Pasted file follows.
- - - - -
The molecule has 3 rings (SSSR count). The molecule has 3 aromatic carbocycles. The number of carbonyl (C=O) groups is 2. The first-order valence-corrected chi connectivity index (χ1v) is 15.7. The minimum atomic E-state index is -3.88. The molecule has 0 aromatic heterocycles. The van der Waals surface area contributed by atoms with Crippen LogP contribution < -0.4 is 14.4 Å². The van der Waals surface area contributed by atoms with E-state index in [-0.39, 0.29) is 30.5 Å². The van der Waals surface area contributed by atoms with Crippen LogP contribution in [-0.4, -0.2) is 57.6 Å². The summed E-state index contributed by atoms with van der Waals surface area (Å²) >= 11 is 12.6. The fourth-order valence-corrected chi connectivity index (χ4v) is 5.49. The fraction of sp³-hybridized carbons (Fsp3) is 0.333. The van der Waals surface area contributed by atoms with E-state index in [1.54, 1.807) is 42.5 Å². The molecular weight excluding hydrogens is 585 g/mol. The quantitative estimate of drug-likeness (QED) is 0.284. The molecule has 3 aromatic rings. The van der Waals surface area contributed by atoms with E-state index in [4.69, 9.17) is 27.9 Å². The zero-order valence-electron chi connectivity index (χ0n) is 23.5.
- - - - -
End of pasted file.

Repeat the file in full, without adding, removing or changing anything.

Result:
The molecule has 3 rings (SSSR count). The molecule has 3 aromatic carbocycles. The number of carbonyl (C=O) groups is 2. The first-order valence-corrected chi connectivity index (χ1v) is 15.7. The minimum atomic E-state index is -3.88. The molecule has 0 aromatic heterocycles. The van der Waals surface area contributed by atoms with Crippen LogP contribution < -0.4 is 14.4 Å². The van der Waals surface area contributed by atoms with E-state index in [-0.39, 0.29) is 30.5 Å². The van der Waals surface area contributed by atoms with Crippen LogP contribution in [-0.4, -0.2) is 57.6 Å². The summed E-state index contributed by atoms with van der Waals surface area (Å²) >= 11 is 12.6. The fourth-order valence-corrected chi connectivity index (χ4v) is 5.49. The fraction of sp³-hybridized carbons (Fsp3) is 0.333. The van der Waals surface area contributed by atoms with E-state index in [1.54, 1.807) is 42.5 Å². The molecular weight excluding hydrogens is 585 g/mol. The quantitative estimate of drug-likeness (QED) is 0.284. The molecule has 3 aromatic rings. The van der Waals surface area contributed by atoms with E-state index in [4.69, 9.17) is 27.9 Å². The zero-order valence-electron chi connectivity index (χ0n) is 23.5.